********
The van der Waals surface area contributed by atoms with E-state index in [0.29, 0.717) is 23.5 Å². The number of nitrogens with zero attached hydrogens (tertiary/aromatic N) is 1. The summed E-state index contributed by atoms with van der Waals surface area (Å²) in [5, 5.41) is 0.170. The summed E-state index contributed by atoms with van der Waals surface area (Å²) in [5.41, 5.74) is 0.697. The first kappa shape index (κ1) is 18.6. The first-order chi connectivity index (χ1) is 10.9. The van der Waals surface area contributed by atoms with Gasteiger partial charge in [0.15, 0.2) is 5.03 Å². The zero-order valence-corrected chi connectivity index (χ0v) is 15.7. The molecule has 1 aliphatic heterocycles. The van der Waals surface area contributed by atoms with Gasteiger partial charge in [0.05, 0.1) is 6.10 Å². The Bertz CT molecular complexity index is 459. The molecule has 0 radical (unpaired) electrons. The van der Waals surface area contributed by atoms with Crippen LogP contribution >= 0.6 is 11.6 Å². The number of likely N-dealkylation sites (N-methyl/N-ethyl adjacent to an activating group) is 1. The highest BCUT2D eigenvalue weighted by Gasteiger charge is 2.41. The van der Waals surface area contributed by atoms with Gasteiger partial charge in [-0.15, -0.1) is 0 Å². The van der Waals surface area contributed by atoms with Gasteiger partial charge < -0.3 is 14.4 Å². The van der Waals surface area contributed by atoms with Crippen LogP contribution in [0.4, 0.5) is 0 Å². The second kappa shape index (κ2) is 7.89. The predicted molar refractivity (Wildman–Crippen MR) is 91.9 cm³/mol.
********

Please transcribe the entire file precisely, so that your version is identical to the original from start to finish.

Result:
The van der Waals surface area contributed by atoms with E-state index in [0.29, 0.717) is 23.5 Å². The number of nitrogens with zero attached hydrogens (tertiary/aromatic N) is 1. The summed E-state index contributed by atoms with van der Waals surface area (Å²) in [5, 5.41) is 0.170. The summed E-state index contributed by atoms with van der Waals surface area (Å²) in [5.41, 5.74) is 0.697. The first kappa shape index (κ1) is 18.6. The first-order chi connectivity index (χ1) is 10.9. The van der Waals surface area contributed by atoms with Gasteiger partial charge in [0.15, 0.2) is 5.03 Å². The zero-order valence-corrected chi connectivity index (χ0v) is 15.7. The molecule has 1 aliphatic heterocycles. The van der Waals surface area contributed by atoms with Gasteiger partial charge in [0.05, 0.1) is 6.10 Å². The Bertz CT molecular complexity index is 459. The molecule has 0 radical (unpaired) electrons. The van der Waals surface area contributed by atoms with Crippen LogP contribution >= 0.6 is 11.6 Å². The number of likely N-dealkylation sites (N-methyl/N-ethyl adjacent to an activating group) is 1. The highest BCUT2D eigenvalue weighted by Gasteiger charge is 2.41. The van der Waals surface area contributed by atoms with Gasteiger partial charge in [-0.15, -0.1) is 0 Å². The van der Waals surface area contributed by atoms with Gasteiger partial charge < -0.3 is 14.4 Å². The van der Waals surface area contributed by atoms with Crippen LogP contribution in [0.4, 0.5) is 0 Å². The second kappa shape index (κ2) is 7.89. The predicted molar refractivity (Wildman–Crippen MR) is 91.9 cm³/mol.